IN THE UNITED STATES DISTRICT COURT FOR THE EASTERN DISTRICT OF PENNSYLVANIA
July 25, 2011
IN RE: ASBESTOS PRODUCTS LIABILITY LITIGATION (NO. VI)
CHARLES CORLEY, ET AL.
LONG-LEWIS, INC., ET AL.
The opinion of the court was delivered by: Eduardo C. Robreno, J.
Transferred from the Northern District of Alabama
This is an asbestos personal injury case. Presently before the Court
are two objections to Judge Rueter's Report and Recommendation ("R&R")
filed April 15, 2011. (Doc. no. 76.) Plaintiffs object to Judge
Rueter's grant of summary judgment for various Defendants on the
one-year statute of limitations issue (doc. no. 79-1).*fn1
A separate group of Defendants object to Judge Rueter's
denial without prejudice of summary judgment on the
"one-disease" or "two-disease" question (doc. no. 78).*fn2
Pursuant to 28 U.S.C. § 636(a)(1)(c), "a judge of the Court shall make a de novo determination of those portions of the report or specific proposed findings or recommendations to which objection is made. A judge of the Court may accept, reject, or modify, in whole or in part, the findings or recommendations made by the magistrate judge." Id.
Oscar Allen Corley, the Executor of the Estate of Charles Corley, deceased, filed the instant action in the Circuit Court of Jefferson County, Alabama on May 7, 2009. (R&R at 1). Charles Corley ("Mr. Corley") passed away from mesothelioma on October 3, 2009. (Id.) The case was removed to the Northern District of Alabama, Southern Division, and it was subsequently transferred to the Eastern District of Pennsylvania as part of MDL 875 on February 8, 2010. (Id.)
Plaintiffs seek recovery under the Alabama Wrongful Death Act, Ala. Code § 6-5-410. (Id.) Two separate sets of defendants filed two joint motions for summary judgment. (Id.) The first motion (doc. no. 38) concerns the one-year statute of limitations in Alabama. (See R&R at 1, Defs' Mot. Summ. J., doc. no. 38.) The second motion questions whether Alabama follows a "one-disease" or "two-disease" rule in asbestos cases. (See R&R at 1-2, Defs.' Mot. Summ. J., doc. no. 40.)
A. Plaintiff's Objections to Judge Rueter's Report and Recommendation Based on Alabama's Pre-1979 Statute of Limitations
Defendants moved for summary judgment claiming that because there was no dispute that Mr. Corley's last exposure to any of the products belonging to the defendants occurred on or before Mr. Corley's retirement from the U.S. Navy in 1973, Plaintiffs' claim is time-barred by the Alabama statute of limitations. (R&R at 2, citing Defs.' Mot. Summ. J. at 2; Corley Dep., 8/25-27, 8/31, 2009 at 334-35.)
1. Statute of Limitations Under Alabama Law The one-year statute of limitations rule for pre-1979 asbestos cases is based on the Alabama Supreme Court's ruling in Garrett v. Raytheon Co., Inc., 368 So. 2d 516 (Ala. 1979). Under Garrett, the one year statute of limitations begins to run on the last date of exposure. 368 So. 2d at 517-18; see also Ala. Code § 6-2-39 (repealed 1980). The Alabama legislature subsequently repealed section 6-2-39 and enacted the discovery rule for asbestos cases beginning on May 19, 1980.
The current version of the Alabama statute says:
(a) All civil actions must be commenced after the cause of action has accrued within the period prescribed in this article and not afterwards, unless otherwise specifically provided for in this code.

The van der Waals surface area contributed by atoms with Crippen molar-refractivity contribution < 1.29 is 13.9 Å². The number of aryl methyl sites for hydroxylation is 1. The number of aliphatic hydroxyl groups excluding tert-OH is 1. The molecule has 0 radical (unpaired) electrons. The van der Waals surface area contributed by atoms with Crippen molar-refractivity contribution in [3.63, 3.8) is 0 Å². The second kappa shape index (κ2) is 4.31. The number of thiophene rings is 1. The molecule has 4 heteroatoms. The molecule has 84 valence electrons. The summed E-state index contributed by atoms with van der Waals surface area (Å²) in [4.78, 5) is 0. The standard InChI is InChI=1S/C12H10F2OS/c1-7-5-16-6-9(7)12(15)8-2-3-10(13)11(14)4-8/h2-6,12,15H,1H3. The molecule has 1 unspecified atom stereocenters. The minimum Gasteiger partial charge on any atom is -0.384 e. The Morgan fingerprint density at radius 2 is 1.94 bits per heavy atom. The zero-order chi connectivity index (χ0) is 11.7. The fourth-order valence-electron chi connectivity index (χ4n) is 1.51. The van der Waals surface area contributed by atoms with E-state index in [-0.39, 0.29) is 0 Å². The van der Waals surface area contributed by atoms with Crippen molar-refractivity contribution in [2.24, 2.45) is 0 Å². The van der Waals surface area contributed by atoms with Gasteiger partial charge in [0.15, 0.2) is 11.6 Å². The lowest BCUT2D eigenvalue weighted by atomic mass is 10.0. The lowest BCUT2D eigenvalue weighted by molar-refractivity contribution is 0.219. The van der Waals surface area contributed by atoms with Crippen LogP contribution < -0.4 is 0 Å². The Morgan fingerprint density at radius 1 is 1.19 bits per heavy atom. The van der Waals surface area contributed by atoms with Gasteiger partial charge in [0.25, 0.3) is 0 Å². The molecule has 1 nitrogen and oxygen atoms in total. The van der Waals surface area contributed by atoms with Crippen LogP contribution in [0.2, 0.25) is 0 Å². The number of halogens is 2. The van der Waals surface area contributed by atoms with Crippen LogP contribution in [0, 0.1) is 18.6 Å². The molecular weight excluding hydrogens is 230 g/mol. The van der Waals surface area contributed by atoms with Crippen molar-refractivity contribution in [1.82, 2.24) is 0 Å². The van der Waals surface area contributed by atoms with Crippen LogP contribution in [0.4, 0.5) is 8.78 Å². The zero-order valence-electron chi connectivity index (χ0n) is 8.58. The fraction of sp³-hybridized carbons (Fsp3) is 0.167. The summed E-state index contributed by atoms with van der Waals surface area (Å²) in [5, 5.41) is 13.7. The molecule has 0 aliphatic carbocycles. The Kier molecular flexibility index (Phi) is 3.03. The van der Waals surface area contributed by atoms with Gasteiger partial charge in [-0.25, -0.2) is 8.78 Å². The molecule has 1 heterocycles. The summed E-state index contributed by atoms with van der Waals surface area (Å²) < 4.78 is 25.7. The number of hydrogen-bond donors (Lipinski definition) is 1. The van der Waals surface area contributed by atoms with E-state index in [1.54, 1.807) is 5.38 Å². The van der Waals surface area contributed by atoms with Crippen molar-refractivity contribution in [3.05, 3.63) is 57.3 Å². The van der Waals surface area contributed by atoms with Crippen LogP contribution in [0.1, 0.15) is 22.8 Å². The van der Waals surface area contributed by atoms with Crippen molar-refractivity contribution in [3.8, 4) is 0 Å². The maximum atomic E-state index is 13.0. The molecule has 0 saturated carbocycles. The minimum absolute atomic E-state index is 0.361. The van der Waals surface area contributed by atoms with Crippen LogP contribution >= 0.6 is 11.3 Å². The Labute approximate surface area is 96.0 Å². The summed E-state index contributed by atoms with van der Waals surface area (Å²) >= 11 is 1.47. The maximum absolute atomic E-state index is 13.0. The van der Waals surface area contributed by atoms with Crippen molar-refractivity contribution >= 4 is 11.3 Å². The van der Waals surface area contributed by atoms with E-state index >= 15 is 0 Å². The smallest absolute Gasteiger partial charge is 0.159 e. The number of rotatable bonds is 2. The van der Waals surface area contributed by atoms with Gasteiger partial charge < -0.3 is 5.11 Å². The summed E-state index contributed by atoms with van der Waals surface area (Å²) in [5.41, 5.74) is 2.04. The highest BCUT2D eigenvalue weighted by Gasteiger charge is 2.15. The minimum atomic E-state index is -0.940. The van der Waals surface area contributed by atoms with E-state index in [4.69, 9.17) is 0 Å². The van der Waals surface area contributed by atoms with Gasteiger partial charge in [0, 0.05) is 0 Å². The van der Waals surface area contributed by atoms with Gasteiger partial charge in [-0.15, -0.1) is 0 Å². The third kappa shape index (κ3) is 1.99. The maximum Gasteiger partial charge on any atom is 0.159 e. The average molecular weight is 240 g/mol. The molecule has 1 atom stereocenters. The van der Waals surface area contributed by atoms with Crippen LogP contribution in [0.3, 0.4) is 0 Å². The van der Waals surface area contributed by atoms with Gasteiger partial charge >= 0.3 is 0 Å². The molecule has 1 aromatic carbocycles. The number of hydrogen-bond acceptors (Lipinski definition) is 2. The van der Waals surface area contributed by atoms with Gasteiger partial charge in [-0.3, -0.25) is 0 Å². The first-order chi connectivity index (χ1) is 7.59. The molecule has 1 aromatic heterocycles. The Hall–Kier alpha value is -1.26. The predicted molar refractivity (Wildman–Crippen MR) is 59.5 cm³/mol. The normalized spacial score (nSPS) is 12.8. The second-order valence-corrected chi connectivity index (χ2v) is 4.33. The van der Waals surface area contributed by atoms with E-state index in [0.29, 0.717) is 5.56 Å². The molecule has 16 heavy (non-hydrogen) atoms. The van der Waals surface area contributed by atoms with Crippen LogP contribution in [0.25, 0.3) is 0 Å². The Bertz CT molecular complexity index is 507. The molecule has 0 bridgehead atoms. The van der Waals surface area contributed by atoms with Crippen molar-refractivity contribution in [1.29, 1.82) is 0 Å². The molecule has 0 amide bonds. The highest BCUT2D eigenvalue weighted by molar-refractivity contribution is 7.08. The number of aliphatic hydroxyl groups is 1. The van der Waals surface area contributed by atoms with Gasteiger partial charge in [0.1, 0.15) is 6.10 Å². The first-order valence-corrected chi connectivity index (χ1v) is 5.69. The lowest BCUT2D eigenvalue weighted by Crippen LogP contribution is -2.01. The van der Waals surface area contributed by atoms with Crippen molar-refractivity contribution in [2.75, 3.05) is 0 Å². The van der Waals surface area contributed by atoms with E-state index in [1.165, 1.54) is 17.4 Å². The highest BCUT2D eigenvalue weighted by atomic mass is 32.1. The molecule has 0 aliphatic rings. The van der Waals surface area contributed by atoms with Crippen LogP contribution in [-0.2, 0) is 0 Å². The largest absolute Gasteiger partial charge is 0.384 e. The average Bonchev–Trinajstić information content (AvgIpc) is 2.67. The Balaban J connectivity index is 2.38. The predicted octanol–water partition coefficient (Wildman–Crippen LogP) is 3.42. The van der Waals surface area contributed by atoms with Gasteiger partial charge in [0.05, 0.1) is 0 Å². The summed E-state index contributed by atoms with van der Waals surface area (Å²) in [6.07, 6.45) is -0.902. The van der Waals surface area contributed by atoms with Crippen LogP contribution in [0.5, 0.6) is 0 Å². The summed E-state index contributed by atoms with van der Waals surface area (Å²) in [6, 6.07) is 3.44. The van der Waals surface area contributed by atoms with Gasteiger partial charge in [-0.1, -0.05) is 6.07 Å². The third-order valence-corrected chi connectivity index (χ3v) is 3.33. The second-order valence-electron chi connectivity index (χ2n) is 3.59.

(b) A civil action for any injury to the person or rights of another resulting from exposure to asbestos, including asbestos-containing products, shall be deemed to accrue on the first date the injured party, through reasonable diligence, should have reason to discover the injury giving rise to such civil action. This subsection shall not apply to or affect in any way, actions referred to in Section 6-5-482.
Ala. Code 1975 § 6-2-30 (1993).
A legislative note indicates the new provision was intended to apply retroactively. See Ala. Code. § 6-2-30(b) (1993), Code Commissioner's note. However, the Alabama Supreme Court decided that the provision would not apply retroactively, in part to protect the constitutional rights of defendants. See Tyson v. Johns-Manville Sales Corp., 399 So. 2d 263 (Ala. 1981) (refusing to apply the new Alabama discovery rule retroactively, and holding pre-May 19, 1979 asbestos exposures to the one-year statute of limitations rule).
2. Magistrate Judge Rueter's Application of Alabama's Statute of Limitations
After analyzing current Alabama law, Judge Rueter recommended that Defendants' motion for summary judgment be granted. (R&R at 4, 12.) Judge Rueter found that the Alabama Supreme Court has repeatedly confirmed a one-year statute of limitations for pre-May 19, 1979 asbestos exposures. (R&R at 6-7.) See Johnson v. Garlock, Inc., 682 So. 2d 25 (Ala. 1996) (holding in a pre-May 19, 1979 exposure case, plaintiff must file action within one year of the date of last exposure); Henderson v. MeadWestvaco Corp., 23 So. 3d 625, 630 (Ala. 2009) (holding plaintiff's action was time-barred in 1973, because the date of last exposure was in 1972). Accordingly, Judge Rueter determined that Plaintiffs could not have commenced an action for wrongful death. (R&R at 5.)
In their objections to Judge Rueter's Report and Recommendation, Plaintiffs rely on Griffin v. Unocal Corp., 990 So. 2d 291 (Ala. 2008). Plaintiffs contend that the Alabama Supreme Court's decision in Griffin changed the landscape of the application of the discovery rule in Alabama law, and that Griffin stands for the proposition that the exposure rule was never a correct articulation of Alabama law. (Doc. no. 79-1 at 3-5.) Therefore, Plaintiffs assert that, following Griffin, case law applying the discovery rule prospectively should not be followed, and the discovery rule should be retroactively applied. (Doc. no. 79-1 at 6.)